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LPN Scope of Practice: First aid vs Initial assessment

ilovewoundcare ilovewoundcare (Member)

Are these scenarios within an LPNs scope?

  1. 1. Are these scenarios within an LPNs scope?

    • 7
      Yes
    • 1
      No
    • 0
      Not sure
    • 0
      Other answer

8 members have participated

There is a bit of controversy at my workplace currently over an LPN's scope of practice.

Our boss is requiring the LPNs to go to people who have passed out, had a seizure, got a head injury, etc. The LPN is then supposed to bring the patient back to the building in which the RN works and transfer care to the RN.

Our boss says all the LPNs have first aid training, so it is within their scope. The LPNs disagree, stating that this counts as an initial assessment on an unstable patient.

Does anyone have any insight? Has anyone encountered a similar issue? What are your experiences?

Makes me wonder why LVNs are expected to deal with these situations in LTC facilities.

It's not an LTC... It's more like... a campus... with a sick bay... I don't want to be too specific. There's usually an RN and an LPN on duty at night. The RN is supposed to take care of the unstable patients. The LPN takes care of med pass and stable patients. The controversy is who leaves when there's unstable people who need brought in.

You are misreading the intent of my previous comment. If LPN/LVNs can do that aspect of the job in one venue, why not in another? In LTC facilities there is usually at least one RN assigned, but they don't take over the care of a resident assigned to an LPN. In some small facilities, there is only one LPN/LVN at night. When a resident falls, they don't call the DON to come assume the care of the resident that fell. Same thing when LPN/LVNs work in home care.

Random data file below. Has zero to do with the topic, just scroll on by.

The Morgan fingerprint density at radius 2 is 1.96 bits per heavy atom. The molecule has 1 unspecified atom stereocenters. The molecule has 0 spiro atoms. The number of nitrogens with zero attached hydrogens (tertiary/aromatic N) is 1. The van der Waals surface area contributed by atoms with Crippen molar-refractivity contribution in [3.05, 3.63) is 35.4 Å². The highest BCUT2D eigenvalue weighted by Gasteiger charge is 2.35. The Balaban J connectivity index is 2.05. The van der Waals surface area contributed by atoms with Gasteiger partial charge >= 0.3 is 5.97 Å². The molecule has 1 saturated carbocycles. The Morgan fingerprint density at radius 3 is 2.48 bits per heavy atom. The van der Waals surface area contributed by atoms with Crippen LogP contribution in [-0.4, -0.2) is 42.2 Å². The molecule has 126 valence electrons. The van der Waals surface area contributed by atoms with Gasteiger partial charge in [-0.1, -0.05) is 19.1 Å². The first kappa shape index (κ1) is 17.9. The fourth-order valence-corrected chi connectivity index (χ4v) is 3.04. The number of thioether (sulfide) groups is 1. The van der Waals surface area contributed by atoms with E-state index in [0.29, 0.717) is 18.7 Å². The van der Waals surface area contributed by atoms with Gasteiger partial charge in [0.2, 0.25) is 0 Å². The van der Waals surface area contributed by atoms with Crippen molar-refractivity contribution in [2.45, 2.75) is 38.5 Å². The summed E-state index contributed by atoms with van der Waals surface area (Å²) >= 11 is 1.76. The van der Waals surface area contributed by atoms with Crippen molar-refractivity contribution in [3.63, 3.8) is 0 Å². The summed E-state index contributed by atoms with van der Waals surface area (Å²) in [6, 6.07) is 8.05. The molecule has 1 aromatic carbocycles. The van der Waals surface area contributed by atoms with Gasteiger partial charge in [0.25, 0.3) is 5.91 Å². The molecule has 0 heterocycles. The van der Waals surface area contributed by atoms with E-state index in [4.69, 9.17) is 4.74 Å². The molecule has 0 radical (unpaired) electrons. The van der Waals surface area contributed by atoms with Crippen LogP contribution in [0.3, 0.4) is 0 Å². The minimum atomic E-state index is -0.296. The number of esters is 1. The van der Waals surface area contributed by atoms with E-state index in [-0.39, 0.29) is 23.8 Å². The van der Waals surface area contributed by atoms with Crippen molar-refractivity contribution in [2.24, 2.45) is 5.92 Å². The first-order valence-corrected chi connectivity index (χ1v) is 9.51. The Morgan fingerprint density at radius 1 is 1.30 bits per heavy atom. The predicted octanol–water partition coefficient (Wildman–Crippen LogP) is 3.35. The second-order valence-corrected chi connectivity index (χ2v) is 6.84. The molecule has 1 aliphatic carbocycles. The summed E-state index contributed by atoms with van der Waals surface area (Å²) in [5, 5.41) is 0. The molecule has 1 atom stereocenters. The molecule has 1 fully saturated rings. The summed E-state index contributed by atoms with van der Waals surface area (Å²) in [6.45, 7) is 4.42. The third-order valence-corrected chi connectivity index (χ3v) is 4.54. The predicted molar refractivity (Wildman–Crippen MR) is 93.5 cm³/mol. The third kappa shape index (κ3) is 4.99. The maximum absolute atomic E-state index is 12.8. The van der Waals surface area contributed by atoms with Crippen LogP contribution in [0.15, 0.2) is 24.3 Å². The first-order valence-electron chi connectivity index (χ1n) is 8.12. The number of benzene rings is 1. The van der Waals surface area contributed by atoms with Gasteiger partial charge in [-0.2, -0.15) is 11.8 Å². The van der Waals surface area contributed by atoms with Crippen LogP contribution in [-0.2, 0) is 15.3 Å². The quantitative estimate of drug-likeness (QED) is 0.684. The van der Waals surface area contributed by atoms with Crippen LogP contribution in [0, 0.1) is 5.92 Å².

I think I understand what you're saying, though an LTC facility is a care facility whereas this place isn't. The person who had some event occur isn't a patient. They are just a person at a non-medical building within walking distance of the medical building. An RN hasn't done an assessment on the person first. No one has assigned or delegated the patient to the LPN after assessing the stability of the patient and the predictability of the patient's outcome. That's why the RN is supposed to take over the patient after the patient arrives- to do a full assessment and determine the patient's stability, take steps for further referral, etc.

I voted "yes". Although it seems odd to have one nurse be the "first responder" then hand it over to another nurse, an LPN can respond to the things you stated... passed out, seizure, head injury.

If the situation is severe, like cardiac arrest, why would an RN just sit around and wait for an LPN to do an initial assessment? In other words, which ever nurse is the closest should respond.

Hello_Pretty, RN

Has 2 years experience. Specializes in CNA, LVN, RN.

You were pretty vague about the type of place you work at... I would have the RN stay. What if there are multiple patients who are unstable, will the RN leave those patients and ALL the patients in the sick bay just to run out and grab someone?

BSNbeDONE, ASN, BSN, LPN, RN

Has 34 years experience. Specializes in Med/Surg, LTACH, LTC, Home Health.

Employers can say what they want; but what does your company's policy state? And is that policy in line with your state's Nurse Practice Act?

Aside from above, anyone (licensed or not) can be a first responder onto an accident/incident scene; and they always transfer care over to someone more qualified.

xoemmylouox, ASN, RN

Has 13 years experience.

You aren't doing a complete assessment in this situation. You are triaging based on current symptoms then transferring care for a full assessment to the RN. Each state has it's own Nurse Practice so I would refer to that, but in my state this is allowed.

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